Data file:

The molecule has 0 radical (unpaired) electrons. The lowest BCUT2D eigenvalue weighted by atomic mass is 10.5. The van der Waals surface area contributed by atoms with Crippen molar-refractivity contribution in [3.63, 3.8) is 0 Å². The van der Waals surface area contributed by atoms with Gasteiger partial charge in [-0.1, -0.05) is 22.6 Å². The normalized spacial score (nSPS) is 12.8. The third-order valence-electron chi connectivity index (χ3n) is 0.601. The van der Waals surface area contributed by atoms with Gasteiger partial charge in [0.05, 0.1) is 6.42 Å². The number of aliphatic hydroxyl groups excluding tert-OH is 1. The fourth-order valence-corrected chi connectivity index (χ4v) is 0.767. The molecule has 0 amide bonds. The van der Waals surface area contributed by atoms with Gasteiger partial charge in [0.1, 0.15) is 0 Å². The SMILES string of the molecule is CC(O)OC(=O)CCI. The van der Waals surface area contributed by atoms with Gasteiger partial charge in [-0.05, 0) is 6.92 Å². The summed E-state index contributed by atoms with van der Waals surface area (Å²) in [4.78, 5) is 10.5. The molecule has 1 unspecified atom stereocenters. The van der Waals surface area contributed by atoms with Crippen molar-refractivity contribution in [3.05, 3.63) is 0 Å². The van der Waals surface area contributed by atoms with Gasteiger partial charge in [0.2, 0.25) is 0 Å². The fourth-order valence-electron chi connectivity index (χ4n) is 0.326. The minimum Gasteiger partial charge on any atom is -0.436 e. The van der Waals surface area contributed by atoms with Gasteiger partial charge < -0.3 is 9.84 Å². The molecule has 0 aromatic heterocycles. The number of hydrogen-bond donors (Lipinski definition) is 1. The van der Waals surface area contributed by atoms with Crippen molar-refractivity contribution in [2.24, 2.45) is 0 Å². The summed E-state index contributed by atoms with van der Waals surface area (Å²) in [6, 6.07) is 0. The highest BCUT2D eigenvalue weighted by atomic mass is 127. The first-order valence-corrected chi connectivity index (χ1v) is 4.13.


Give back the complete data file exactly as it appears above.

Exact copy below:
The molecule has 0 radical (unpaired) electrons. The lowest BCUT2D eigenvalue weighted by atomic mass is 10.5. The van der Waals surface area contributed by atoms with Crippen molar-refractivity contribution in [3.63, 3.8) is 0 Å². The van der Waals surface area contributed by atoms with Gasteiger partial charge in [-0.1, -0.05) is 22.6 Å². The normalized spacial score (nSPS) is 12.8. The third-order valence-electron chi connectivity index (χ3n) is 0.601. The van der Waals surface area contributed by atoms with Gasteiger partial charge in [0.05, 0.1) is 6.42 Å². The number of aliphatic hydroxyl groups excluding tert-OH is 1. The fourth-order valence-corrected chi connectivity index (χ4v) is 0.767. The molecule has 0 amide bonds. The van der Waals surface area contributed by atoms with Gasteiger partial charge in [0.1, 0.15) is 0 Å². The SMILES string of the molecule is CC(O)OC(=O)CCI. The van der Waals surface area contributed by atoms with Gasteiger partial charge in [-0.05, 0) is 6.92 Å². The summed E-state index contributed by atoms with van der Waals surface area (Å²) in [4.78, 5) is 10.5. The molecule has 1 unspecified atom stereocenters. The van der Waals surface area contributed by atoms with Crippen molar-refractivity contribution in [3.05, 3.63) is 0 Å². The van der Waals surface area contributed by atoms with Gasteiger partial charge in [0.2, 0.25) is 0 Å². The fourth-order valence-electron chi connectivity index (χ4n) is 0.326. The minimum Gasteiger partial charge on any atom is -0.436 e. The van der Waals surface area contributed by atoms with Gasteiger partial charge < -0.3 is 9.84 Å². The molecule has 0 aromatic heterocycles. The number of hydrogen-bond donors (Lipinski definition) is 1. The van der Waals surface area contributed by atoms with Crippen molar-refractivity contribution in [2.24, 2.45) is 0 Å². The summed E-state index contributed by atoms with van der Waals surface area (Å²) in [6, 6.07) is 0. The highest BCUT2D eigenvalue weighted by atomic mass is 127. The first-order valence-corrected chi connectivity index (χ1v) is 4.13.